Rabbi Murray Saltzman, former senior rabbi of Baltimore Hebrew Congregation who had served on the U.S. Commission on Civil Rights and was one of the most notable Reform rabbis in the United States, died Tuesday of pancreatic cancer at Hope Hospice Center in Fort Myers, Fla.
The former Pikesville and Mount Washington resident, who had lived in Fort Myers since 1996, was 80.
"As we say in Hebrew, Rabbi Saltzman was one of the 'great ones of his generation,' and he left quite a legacy of his commitment to social justice, human dignity and pluralism," said Rabbi Jonathan A. Stein, a longtime friend, who is senior rabbi of Temple Shaaray Tefila, on New York City's Upper East Side.
Rabbi Rex Perlmeter, who succeeded Rabbi Saltzman when he stepped down at Baltimore Hebrew, described him as a "rabbi with a singular vision and passion."
"He held strongly and devoutly to his ideals of the Torah and how it should be taught and lived. He was completely committed to issues of social justice as both a teacher and a practitioner," he said.
Rabbi Saltzman - the son of immigrant parents from Russia and Hungary - was born in New York City and raised in Brooklyn, where his father was a furrier and candy store owner.
The family later moved to Providence, R.I., where they lived for a few years, before returning to Brooklyn.
As a young boy in Providence, neighborhood toughs called him a "Christ Killer" and beat him up, according to a 1996 profile in The Jewish Times. Rabbi Saltzman explained in the interview that his lifelong obsession with tolerance may have been awakened by those beatings.
After graduating from high school, Rabbi Saltzman entered Syracuse University with the intention of becoming a writer, and while there, took a religion course that changed the direction of his life.
Troubled by the characterization of the Jewish god as vengeful, he went seeking answers. "I went to the Orthodox rabbi in town; he wasn't intellectually capable of really responding to a college student. I went to the Conservative rabbi, he was too busy to see me. I went to the Reform rabbi, he took me home for lunch," the rabbi said.
Rabbi Saltzman dropped out of Syracuse and enrolled at the University of Cincinnati, where he earned a bachelor's degree.
In 1956, he was ordained at the Hebrew Union College-Jewish Institute of Religion, where he also received a bachelor's degree in Hebrew Letters and a master's degree in Hebrew Letters. In 1975, he was awarded a doctorate in divinity from Christian Theological Seminary in Indianapolis.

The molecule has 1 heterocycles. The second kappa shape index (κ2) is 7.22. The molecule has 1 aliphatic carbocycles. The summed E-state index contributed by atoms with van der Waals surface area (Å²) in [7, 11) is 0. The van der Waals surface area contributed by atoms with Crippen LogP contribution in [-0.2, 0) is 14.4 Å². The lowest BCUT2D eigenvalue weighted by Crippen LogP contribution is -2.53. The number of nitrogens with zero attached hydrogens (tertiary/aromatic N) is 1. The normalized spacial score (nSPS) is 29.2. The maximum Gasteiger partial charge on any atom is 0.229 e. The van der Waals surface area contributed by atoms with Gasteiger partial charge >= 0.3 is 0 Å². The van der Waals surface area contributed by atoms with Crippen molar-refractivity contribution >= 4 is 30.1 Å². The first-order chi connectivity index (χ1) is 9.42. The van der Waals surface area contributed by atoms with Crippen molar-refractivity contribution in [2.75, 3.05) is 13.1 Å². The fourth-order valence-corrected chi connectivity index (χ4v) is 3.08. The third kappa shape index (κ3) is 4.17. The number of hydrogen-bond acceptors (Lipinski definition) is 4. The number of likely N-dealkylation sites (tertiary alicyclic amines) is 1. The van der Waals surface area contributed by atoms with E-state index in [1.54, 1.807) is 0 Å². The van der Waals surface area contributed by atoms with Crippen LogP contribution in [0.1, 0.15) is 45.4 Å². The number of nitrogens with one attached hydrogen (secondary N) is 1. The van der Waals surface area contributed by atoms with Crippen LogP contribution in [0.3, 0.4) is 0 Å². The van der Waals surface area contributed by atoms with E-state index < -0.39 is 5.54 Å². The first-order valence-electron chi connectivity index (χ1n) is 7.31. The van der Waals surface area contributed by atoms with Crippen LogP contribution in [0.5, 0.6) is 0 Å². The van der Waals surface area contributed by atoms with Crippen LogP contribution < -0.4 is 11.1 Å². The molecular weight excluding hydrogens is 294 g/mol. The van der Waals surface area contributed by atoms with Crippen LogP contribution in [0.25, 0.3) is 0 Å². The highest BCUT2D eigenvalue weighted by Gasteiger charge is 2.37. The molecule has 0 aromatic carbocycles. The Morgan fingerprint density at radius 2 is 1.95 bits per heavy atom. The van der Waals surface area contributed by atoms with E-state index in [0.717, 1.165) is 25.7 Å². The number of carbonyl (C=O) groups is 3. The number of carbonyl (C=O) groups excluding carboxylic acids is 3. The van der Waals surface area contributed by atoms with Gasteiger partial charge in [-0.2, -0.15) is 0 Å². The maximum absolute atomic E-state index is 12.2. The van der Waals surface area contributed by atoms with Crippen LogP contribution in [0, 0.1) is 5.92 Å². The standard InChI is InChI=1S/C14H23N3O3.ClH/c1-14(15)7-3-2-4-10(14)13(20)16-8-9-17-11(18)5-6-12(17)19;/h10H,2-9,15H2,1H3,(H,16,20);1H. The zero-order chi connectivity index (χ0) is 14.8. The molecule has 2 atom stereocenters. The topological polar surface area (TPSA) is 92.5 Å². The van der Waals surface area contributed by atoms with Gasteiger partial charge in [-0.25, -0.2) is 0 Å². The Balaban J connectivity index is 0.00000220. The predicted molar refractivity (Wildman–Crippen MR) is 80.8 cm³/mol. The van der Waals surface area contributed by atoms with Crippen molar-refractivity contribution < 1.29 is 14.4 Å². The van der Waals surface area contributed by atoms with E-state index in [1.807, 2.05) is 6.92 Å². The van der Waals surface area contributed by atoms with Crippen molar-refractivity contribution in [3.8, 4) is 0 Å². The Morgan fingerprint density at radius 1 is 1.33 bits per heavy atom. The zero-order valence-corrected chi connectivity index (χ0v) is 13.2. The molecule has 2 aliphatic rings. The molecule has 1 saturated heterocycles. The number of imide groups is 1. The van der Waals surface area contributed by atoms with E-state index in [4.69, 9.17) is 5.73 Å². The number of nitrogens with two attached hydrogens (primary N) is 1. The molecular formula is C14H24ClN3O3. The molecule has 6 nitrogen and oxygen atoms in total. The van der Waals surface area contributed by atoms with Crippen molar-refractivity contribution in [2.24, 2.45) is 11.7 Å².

From 1956 to 1958, he was assistant rabbi at Congregation Emanu-El B'ne Jeshrun in Milwaukee, when he moved to Hagerstown to be rabbi of Congregation B'nai Abraham. He left Hagerstown in 1962 when he became rabbi at Temple Beth-El in Chappaqua, N.Y., a position he held for five years, before being named senior rabbi of the Indianapolis Hebrew Congregation.
In 1978, he was appointed senior rabbi at Baltimore Hebrew Congregation. "When I came here in 1978, I wanted to respond to the disappearance of the Jewish community in America through assimilation. To do that, I had to build a congregation for the education of Jews," he told The Baltimore Sun when he retired in 1996.
He expanded the Park Heights Avenue congregation and led the effort that resulted in the building of the area's only parochial school run by Reform Jews. He also was the driving force behind the building of the Early Childhood Center, Myerberg Library, and the Holocaust Memorial at the congregation's Berrymans Lane cemetery.
He established a service that recognized the birthday of the Rev. Martin Luther King Jr. and succeeded in getting members of Baltimore Hebrew involved in such social justice efforts as Our Daily Bread and "Mitzvah Days," where volunteers performed positive deeds in hospitals, schools and parks.
He was president of the Coalition Opposed to Violence and Extremism, the Baltimore Black-Jewish Forum and the Baltimore Board of Rabbis.
During the 1960s, he marched across the South with King. Because of his outspoken civil rights activism, President Gerald R. Ford appointed him to the U.S. Commission on Civil Rights in 1975.
Rabbi Saltzman, who was the senior-ranking member of the commission, and two other members, were fired in 1983 by President Reagan after they criticized administration policies.
For the last 14 years since moving to Fort Myers, Rabbi Saltzman was a part-time rabbi at Bat Yam Temple of the Islands Tzedakah, and continued to write widely on various issues that defined his life and work.
Services will be held at 1:30 p.m. Sunday at Temple Beth El of Northern Westchester, 220 S. Bedford Road, Chappaqua, N.Y.
A Shabbat service will be held at 6:15 p.m. March 5 at Baltimore Hebrew Congregation, 7401 Park Heights Ave.
Surviving are his wife of 56 years, the former Esther E. Herskowitz; two sons, Oren Saltzman of Owings Mills and Joshua Saltzman of New York City; a daughter, Debra Brooks of Portland, Ore.; and six grandchildren.